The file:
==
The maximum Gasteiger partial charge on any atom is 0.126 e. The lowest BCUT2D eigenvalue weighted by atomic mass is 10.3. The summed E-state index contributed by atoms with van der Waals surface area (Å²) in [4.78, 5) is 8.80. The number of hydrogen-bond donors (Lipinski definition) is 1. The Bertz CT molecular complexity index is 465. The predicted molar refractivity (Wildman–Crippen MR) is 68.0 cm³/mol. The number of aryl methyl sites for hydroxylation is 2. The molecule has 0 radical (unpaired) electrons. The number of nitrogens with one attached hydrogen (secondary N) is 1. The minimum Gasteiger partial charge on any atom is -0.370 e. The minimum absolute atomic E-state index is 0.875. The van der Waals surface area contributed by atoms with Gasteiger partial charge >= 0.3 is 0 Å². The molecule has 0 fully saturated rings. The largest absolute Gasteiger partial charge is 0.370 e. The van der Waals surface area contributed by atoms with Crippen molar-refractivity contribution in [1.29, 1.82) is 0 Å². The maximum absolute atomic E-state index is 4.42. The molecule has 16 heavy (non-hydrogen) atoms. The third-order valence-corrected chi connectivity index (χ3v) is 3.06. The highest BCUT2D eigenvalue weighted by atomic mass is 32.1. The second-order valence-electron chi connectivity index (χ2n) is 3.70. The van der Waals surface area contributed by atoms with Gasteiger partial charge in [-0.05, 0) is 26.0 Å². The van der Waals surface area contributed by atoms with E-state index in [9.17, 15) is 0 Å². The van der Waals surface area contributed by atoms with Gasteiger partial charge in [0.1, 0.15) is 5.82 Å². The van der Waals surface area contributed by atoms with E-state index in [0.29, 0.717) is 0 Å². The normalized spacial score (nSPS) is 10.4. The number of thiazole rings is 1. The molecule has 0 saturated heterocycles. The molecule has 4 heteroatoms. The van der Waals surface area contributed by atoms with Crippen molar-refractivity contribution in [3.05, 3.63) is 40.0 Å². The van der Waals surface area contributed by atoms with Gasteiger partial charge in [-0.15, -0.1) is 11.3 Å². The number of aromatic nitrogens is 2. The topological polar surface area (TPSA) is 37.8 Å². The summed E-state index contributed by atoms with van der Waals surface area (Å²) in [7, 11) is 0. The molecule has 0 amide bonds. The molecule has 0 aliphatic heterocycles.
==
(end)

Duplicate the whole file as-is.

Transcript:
The maximum Gasteiger partial charge on any atom is 0.126 e. The lowest BCUT2D eigenvalue weighted by atomic mass is 10.3. The summed E-state index contributed by atoms with van der Waals surface area (Å²) in [4.78, 5) is 8.80. The number of hydrogen-bond donors (Lipinski definition) is 1. The Bertz CT molecular complexity index is 465. The predicted molar refractivity (Wildman–Crippen MR) is 68.0 cm³/mol. The number of aryl methyl sites for hydroxylation is 2. The molecule has 0 radical (unpaired) electrons. The number of nitrogens with one attached hydrogen (secondary N) is 1. The minimum Gasteiger partial charge on any atom is -0.370 e. The minimum absolute atomic E-state index is 0.875. The van der Waals surface area contributed by atoms with Gasteiger partial charge >= 0.3 is 0 Å². The molecule has 0 fully saturated rings. The largest absolute Gasteiger partial charge is 0.370 e. The van der Waals surface area contributed by atoms with Crippen molar-refractivity contribution in [1.29, 1.82) is 0 Å². The maximum absolute atomic E-state index is 4.42. The molecule has 16 heavy (non-hydrogen) atoms. The third-order valence-corrected chi connectivity index (χ3v) is 3.06. The highest BCUT2D eigenvalue weighted by atomic mass is 32.1. The second-order valence-electron chi connectivity index (χ2n) is 3.70. The van der Waals surface area contributed by atoms with Gasteiger partial charge in [-0.05, 0) is 26.0 Å². The van der Waals surface area contributed by atoms with E-state index in [9.17, 15) is 0 Å². The van der Waals surface area contributed by atoms with Gasteiger partial charge in [0.1, 0.15) is 5.82 Å². The van der Waals surface area contributed by atoms with E-state index in [0.29, 0.717) is 0 Å². The normalized spacial score (nSPS) is 10.4. The number of thiazole rings is 1. The molecule has 0 saturated heterocycles. The molecule has 4 heteroatoms. The van der Waals surface area contributed by atoms with Crippen molar-refractivity contribution in [3.05, 3.63) is 40.0 Å². The van der Waals surface area contributed by atoms with Gasteiger partial charge in [-0.15, -0.1) is 11.3 Å². The number of aromatic nitrogens is 2. The topological polar surface area (TPSA) is 37.8 Å². The summed E-state index contributed by atoms with van der Waals surface area (Å²) in [7, 11) is 0. The molecule has 0 amide bonds. The molecule has 0 aliphatic heterocycles.